More than that, the venues of all UN climate summits are declared to be UN territory for the duration of the negotiations, so the snoopers could have been breaking international law.
UN Secretary General, Ban Ki-moon, said he’s launching an investigation into reports that Britain spied on other governments at two successive global climate summits: “All diplomatic information is inviolable. If there has been any breach … they should be investigated. UN information should be protected in its entire confidentiality."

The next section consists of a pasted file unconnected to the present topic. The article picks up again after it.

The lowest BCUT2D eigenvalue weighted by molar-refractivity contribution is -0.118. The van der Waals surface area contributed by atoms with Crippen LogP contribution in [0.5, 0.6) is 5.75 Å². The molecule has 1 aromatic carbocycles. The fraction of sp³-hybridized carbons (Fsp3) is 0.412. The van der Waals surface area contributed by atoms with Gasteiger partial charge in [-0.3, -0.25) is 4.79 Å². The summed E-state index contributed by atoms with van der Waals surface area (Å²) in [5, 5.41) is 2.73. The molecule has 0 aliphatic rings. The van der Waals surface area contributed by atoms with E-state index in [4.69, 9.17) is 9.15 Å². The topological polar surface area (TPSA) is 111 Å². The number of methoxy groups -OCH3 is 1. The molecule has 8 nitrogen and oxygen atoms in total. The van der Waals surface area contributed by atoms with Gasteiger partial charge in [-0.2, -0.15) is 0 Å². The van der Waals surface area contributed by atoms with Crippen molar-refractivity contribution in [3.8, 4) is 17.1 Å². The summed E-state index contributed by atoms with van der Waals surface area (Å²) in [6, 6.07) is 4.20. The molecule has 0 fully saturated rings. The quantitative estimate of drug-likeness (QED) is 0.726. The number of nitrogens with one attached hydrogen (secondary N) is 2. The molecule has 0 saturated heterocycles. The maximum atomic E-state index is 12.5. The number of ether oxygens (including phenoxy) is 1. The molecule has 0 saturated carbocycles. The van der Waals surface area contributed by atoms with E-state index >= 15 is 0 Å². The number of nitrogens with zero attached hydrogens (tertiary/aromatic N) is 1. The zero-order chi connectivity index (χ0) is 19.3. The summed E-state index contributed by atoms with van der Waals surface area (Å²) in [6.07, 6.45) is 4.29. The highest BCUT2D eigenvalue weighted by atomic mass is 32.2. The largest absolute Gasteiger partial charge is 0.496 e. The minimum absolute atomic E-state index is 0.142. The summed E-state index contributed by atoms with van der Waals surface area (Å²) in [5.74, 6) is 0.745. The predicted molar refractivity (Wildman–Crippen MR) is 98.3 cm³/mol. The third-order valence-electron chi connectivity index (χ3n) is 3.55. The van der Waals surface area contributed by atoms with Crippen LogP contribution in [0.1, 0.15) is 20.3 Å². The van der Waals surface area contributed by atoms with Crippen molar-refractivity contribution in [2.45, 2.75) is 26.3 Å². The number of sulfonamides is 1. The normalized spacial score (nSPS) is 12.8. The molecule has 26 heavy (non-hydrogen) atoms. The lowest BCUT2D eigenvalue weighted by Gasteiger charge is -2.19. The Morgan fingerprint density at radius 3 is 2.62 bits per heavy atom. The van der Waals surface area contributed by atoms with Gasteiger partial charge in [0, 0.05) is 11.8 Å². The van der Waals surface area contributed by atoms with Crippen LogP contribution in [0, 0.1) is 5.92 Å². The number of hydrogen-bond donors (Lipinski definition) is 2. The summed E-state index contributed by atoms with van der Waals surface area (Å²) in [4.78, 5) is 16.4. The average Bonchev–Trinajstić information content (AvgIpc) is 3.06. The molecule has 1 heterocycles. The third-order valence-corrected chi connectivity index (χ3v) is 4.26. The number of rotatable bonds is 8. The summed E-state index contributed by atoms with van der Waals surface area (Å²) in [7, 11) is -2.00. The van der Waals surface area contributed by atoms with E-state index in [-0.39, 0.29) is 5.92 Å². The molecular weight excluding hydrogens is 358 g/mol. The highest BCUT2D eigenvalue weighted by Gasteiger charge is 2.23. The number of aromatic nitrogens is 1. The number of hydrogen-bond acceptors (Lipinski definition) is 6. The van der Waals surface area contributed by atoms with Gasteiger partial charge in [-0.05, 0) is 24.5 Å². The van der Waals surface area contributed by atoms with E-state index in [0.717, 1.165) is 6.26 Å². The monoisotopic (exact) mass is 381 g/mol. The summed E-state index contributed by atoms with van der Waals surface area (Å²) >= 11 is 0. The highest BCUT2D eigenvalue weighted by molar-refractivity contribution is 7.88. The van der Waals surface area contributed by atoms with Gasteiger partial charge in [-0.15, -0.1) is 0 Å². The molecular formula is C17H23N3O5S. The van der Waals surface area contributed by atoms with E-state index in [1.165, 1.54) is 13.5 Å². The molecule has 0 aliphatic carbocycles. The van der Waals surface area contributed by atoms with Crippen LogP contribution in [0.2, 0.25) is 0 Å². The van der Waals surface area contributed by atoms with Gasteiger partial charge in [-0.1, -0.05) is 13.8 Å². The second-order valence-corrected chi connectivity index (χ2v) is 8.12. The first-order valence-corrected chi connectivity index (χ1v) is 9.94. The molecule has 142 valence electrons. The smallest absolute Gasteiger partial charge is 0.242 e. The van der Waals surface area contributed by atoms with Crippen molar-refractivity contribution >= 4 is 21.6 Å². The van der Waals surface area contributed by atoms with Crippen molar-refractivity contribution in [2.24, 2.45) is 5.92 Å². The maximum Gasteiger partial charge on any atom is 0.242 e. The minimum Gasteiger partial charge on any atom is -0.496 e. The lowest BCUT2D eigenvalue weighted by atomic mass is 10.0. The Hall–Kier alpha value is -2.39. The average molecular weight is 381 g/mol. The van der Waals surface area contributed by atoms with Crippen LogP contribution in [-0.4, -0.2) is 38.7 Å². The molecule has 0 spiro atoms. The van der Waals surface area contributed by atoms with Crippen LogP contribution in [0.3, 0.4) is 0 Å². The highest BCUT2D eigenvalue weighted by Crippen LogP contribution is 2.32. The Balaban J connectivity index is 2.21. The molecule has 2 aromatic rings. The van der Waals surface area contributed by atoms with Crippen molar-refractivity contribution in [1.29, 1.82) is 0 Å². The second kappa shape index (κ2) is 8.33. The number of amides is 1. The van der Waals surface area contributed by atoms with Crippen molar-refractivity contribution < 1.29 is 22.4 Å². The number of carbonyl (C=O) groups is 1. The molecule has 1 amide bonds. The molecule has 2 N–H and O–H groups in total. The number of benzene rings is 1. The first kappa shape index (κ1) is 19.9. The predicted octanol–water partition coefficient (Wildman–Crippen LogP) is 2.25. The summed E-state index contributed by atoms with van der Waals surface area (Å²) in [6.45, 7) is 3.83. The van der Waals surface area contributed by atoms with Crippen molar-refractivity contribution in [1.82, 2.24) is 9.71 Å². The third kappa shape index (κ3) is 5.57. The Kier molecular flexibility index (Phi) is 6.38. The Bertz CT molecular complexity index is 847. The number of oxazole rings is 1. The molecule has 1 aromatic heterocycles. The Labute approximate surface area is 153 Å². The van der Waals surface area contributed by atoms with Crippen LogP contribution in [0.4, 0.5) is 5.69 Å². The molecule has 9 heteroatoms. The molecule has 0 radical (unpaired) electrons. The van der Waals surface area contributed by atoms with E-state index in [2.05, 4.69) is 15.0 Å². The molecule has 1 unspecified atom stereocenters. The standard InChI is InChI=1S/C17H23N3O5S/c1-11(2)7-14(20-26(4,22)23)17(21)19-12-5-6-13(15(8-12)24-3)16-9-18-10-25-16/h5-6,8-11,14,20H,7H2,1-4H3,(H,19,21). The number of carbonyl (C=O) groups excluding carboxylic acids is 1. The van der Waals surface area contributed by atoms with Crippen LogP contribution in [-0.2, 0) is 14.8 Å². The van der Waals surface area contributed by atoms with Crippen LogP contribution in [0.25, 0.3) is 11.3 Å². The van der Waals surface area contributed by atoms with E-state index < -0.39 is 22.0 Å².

What does it mean for Lima in December 2014?
Governments are giving the UN climate talks another shot in Lima, starting on 1 December—the twentieth time they’ll have met to achieve progress.
Climate change affects us all. The saddest response from negotiators in Lima to the question, “What did you do to stop it?” would be, “I failed to encrypt my communications.”
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By Aaron W Hunter
A chance discovery of a beautifully preserved fossil in the desert landscape of Morocco has solved one of the great mysteries of biology and paleontology: how starfish evolved their arms.